The Home Front
Antonia Robinson FAITH MAGAZINE March - April 2015
A late starter at marriage and motherhood, I used to desperately wish for a large family. What a “large family” means for someone with one sibling is of a rather different magnitude than for someone who grew up in a family with eight or nine or 10 children. I prayed fervently to be blessed with what for me seemed like a large family. “Dear Lord,” I pleaded, “please can I have four children before I’m 40.” Really. That’s what I prayed with my firstborn son in my arms. I was 33.
God has a funny way about these things. I had a second child, then a miscarriage, then a third child, and then, when I was 39, the fourth. Two more pregnancies at 40 and 42 never made it beyond the start of the second trimester, and now at 45 I can feel a bit more serene about it all. I see the futility of making any assumptions about fertility, about wishing for any more than God has given, and I can shake my head in wonder at the audacity of the prayers of that first-time mother. I have four children here on earth and three in Our Lady’s care.
One of the first things that I learnt as a trainee breastfeeding counsellor was never to judge a woman’s mothering experience on first impressions. An older woman presenting with a newborn might be a first-time mother, or she might be rejoicing in the blessing of a “blackberry chick” – an unexpected babe late in life, after older children have left home. A mother with one baby may have had a previous child who died, or may have had a series of miscarriages before this first live-born baby. Judging a mother by what we see can be immensely deceptive.
The same goes for family size. Pope Francis’s much misquoted rabbit comment has generated much discussion about the “right” family size for a “modern” Catholic family, but to discuss what a family’s size should be is to miss the point. Every family is different, and it can be deeply misleading to make assumptions based on the number of visible children. I know families with one or two children who would dearly love to have had more. These precious children, conceived naturally after medical advice deemed it impossible, are almost miraculous. Yet, despite being completely faithful to the teachings in Humanae Vitae, these parents have suffered from the presumptions of others that their small family is a matter of choice – a result, surely, of their not living as “proper” Catholics.
The badge of a true Catholic family is not its size, but its fidelity to the Gospel of Life. The conflict between openness to life and the material constraints of the world are what prompted the Holy Father’s comments. So how can this fidelity to the Gospel of Life be faithfully maintained by a husband and wife without necessarily leading to lagamorphical rates of conception?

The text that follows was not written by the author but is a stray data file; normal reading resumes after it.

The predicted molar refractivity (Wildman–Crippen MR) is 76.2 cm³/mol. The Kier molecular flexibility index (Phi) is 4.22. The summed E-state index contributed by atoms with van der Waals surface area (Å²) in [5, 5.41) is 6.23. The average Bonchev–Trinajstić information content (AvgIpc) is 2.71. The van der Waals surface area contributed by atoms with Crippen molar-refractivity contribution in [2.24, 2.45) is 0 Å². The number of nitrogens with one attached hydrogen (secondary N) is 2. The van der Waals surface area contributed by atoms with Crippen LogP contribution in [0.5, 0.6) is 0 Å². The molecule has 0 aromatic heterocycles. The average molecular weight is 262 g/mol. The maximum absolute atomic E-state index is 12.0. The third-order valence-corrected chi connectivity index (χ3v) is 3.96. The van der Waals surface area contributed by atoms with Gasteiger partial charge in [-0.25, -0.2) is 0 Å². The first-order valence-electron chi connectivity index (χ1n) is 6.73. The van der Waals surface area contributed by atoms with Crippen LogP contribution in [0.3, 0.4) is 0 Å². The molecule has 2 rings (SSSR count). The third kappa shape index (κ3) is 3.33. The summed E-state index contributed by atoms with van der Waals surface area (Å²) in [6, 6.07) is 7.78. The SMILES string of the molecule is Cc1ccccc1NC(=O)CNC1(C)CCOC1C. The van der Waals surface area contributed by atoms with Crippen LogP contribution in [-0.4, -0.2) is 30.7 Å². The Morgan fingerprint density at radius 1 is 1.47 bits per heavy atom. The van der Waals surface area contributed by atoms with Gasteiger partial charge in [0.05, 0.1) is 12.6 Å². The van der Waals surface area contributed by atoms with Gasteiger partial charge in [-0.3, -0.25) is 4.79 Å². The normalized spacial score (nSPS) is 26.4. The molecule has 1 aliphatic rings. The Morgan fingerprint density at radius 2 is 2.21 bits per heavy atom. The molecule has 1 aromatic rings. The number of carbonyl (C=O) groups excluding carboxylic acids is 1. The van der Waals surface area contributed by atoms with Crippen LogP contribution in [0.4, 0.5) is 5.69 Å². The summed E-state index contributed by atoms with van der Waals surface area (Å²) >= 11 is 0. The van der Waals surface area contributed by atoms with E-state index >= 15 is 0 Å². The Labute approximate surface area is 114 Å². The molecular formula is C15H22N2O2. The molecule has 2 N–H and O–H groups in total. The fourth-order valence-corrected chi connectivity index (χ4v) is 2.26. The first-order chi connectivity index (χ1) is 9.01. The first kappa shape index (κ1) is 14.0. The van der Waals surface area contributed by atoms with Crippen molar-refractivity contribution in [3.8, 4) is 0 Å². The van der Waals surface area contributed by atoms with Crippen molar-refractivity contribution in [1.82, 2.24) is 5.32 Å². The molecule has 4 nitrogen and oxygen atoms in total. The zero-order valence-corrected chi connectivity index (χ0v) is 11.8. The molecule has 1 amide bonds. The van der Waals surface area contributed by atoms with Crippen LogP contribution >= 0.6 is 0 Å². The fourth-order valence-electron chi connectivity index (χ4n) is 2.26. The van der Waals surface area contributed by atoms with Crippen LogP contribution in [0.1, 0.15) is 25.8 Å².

Natural Family Planning is often touted as the answer. In itself, NFP is morally neutral. It is essentially a toolbox of knowledge; it is how we choose to use this knowledge that makes it licit or illicit. The truth is that it is often implicitly “marketed” as “Catholic contraception”, perhaps as an attempt to appeal to couples currently using artificial means of contraception in the hope that they’ll change to a morally “better” method.
NFP is useful but trying to control fertility with the explicit intention of avoiding conception goes against the spirit of Humanae Vitae. Wouldn’t it be wonderful if there was something licit, even positive, that could suppress fertility naturally as a side-effect and be synergistic with NFP? Well there is: it’s called lactation.
This is about following natural law. God’s perfect plan for families includes breastfeeding. Lactation suppresses the hormones that control fertility in much the same way as artificial contraception. It is nature’s way of spacing babies. It’s nature’s way of ensuring that the mother’s body has time to recover, that the nursing baby is strong enough and mature enough to deal with a sibling, that everyone has time to catch their breath between births.
Reputable, large-scale studies demonstrate that natural-duration breastfeeding suppresses a return to fertility for an average of 14 months post-partum for most first-world women. This means that a gap of less than two years between siblings is highly unlikely. Continuing to breastfeed for the minimum two years recommended by the World Health Organisation keeps the average woman sub-fertile and therefore less likely to conceive. Without taking breastfeeding on board, NFP is a scientific nonsense: lactation and fertility are inextricably linked, and breastfeeding is possibly the most important mechanism by which God gave us the means to control our fertility and limit our family size.
Yet in Catholic parishes, we’re teaching people how to avoid their fertile period while not talking about breastfeeding at all. We are creating, or at least condoning, an artificial rupture with the natural order.
This is obviously a gross over-simplification: the full implications of the relationship between fertility, NFP and breastfeeding deserve a far more detailed treatment than is possible in this column, but the connection is real and should be more widely understood, particularly by Catholics. An excellent starting resource is the book Breastfeeding and Natural Child Spacing by Sheila Kippley, an NFP practitioner and breastfeeding counsellor who is herself Catholic.
Meanwhile, seven pregnancies, 10 years of breastfeeding and four children later, Pope Francis’s comment that we don’t have to “be like rabbits” leaves me feeling wistful. Despite the feminist dogma that has been absorbed into society’s subconscious, many of us would love to be “like rabbits” and would welcome more children with a joyful heart.
Antonia Robinson is a home-educating mother of four and lives in Kent.